IRES Seminar Series
Time: 12:30pm to 1:30pm (every Thursday)
Location: AERL Theatre (room 120), 2202 Main Mall
Rethinking the role of multilateral trade rules in 21st century food security
Before sharp increases in global food prices in 2007-2008, the dominant causal narrative explained food insecurity as the result of abundant but poorly distributed supplies. After the price shocks, the narrative shifted. Demand for food was presented as a threat that might overwhelm supply, in the context of natural resource scarcity and unstable markets. Food insecurity was attributed to failed social safety nets and a chronic lack of investment in agricultural production. Both food security narratives rely on international trade, yet they diverge on its relative importance and on the precise nature of its role. The new narrative changed priorities: governments implemented domestic policy reforms, creating new programmes and renewing investment in agriculture. They negotiated new international commitments. Trade rules were an obvious area for reforms that would reflect the new priorities. But governments failed to reform trade rules. Instead, food security became another bone of contention in the already paralyzed World Trade Organization negotiations. My thesis examines this paralysis. Based on interviews with diplomats, public speeches and policy documents, government negotiating texts, and the theory and analysis of legal scholars, economists, political scientists and philosophers, I assess the WTO’s fulfillment of its mandate as the institution of global governance charged with negotiating trade rules that uphold the international order, including the realization of food security.
Sophia Murphy has 25 years of professional experience in international development cooperation. Her work started in multilateral advocacy, focused on the UN conferences that marked the 1990s, including two years in Geneva at the UN itself. From 1997, her work has focused on international trade agreements and their relationship to agriculture, food security and rural development. Most of her work has been with non-governmental organizations, though she has also consulted for government agencies and think tanks. Sophia returned to full-time studies in 2013 as a graduate student at IRES. She is serving a second concurrent term as one of 15 members of the international High Level Panel of Experts to the UN Committee on World Food Security. She is the Chair of the Board of Directors of ActionAid USA. She has lived and worked in Canada, Belgium, the United States, Switzerland, India and Australia and now lives in Squamish, BC.
Agri-‘culture’ and Biodiversity: Rethinking Payments for Ecosystem Services in light of agrarian values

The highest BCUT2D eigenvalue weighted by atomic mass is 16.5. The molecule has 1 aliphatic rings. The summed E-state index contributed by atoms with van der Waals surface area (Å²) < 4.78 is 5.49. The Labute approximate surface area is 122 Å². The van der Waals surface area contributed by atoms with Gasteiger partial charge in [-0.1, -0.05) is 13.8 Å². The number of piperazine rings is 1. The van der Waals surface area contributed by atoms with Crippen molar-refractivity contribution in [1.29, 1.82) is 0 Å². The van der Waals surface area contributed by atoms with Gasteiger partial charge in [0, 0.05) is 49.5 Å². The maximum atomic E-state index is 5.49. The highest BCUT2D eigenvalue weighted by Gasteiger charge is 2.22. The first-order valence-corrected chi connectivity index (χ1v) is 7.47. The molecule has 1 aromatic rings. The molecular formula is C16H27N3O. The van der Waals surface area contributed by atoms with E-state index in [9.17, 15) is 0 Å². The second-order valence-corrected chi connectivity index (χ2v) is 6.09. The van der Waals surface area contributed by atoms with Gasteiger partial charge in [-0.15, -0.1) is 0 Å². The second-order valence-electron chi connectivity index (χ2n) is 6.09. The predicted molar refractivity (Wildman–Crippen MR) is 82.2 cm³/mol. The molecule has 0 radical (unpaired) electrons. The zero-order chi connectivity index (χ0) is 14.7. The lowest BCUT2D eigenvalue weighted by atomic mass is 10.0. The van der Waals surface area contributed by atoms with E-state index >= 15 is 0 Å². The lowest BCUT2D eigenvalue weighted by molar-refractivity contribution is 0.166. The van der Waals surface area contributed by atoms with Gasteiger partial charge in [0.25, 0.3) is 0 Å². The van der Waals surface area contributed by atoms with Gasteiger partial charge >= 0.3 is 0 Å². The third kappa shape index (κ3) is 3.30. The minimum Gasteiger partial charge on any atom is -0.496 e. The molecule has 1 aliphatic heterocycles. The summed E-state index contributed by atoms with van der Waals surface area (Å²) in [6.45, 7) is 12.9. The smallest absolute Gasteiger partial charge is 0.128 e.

Engagement of private agricultural landowners is essential to achieve many biodiversity and conservation objectives. Programs that compensate farmers partly or completely for conservation practices (e.g., payments for ecosystem services) are often employed to this end. Yet enrollment of farmers is a continuing challenge for many programs. I discuss a program focused on restoration of riparian areas in Washington State’s Puget Sound region. I examined how participation can be facilitated or hindered by differences in incentive program structure and rules with rural landowners’ values around landscape, place and nature. Using in-depth interviews of land owners and experts, we found key value differences around relationships to land and nature. For example, rules requiring ‘no touch’ riparian buffers clash with the ways that farmers and rural landowners often view their relationship to the land—one centered around active care and stewardship. Aligning conservation incentive programs with the environmental values of targeted participants could increase participation rates, protecting additional habitat and creating more wildlife friendly landscapes.
Mollie Chapman is doctoral candidate at IRES and a scholar at the Liu Institute and the Public Scholars Initiative. Her research spans the natural and social sciences seeking to better understand the ways that the values of individuals and communities as well as understandings from the scientific world can better be integrated into environmental management, programs and decision making. Her current work focuses on innovate ways to shift food systems towards sustainability, looking at Payment for Ecosystem Services programs on agricultural lands in B.C., Washington State’s Puget Sound region and the Nicoya Peninsula in Costa Rica.
Mollie received her B.A. in Anthropological Sciences from Stanford University and a M.S. in Sustainable Development from the University of Basel in Switzerland. She has previously worked as a consultant for international tech start-ups, at Yellowstone National Park, and as a coordinator for NGOs in ecotourism and appropriate technology.
Photo credit: Edna Winti from flickr/Creative Commons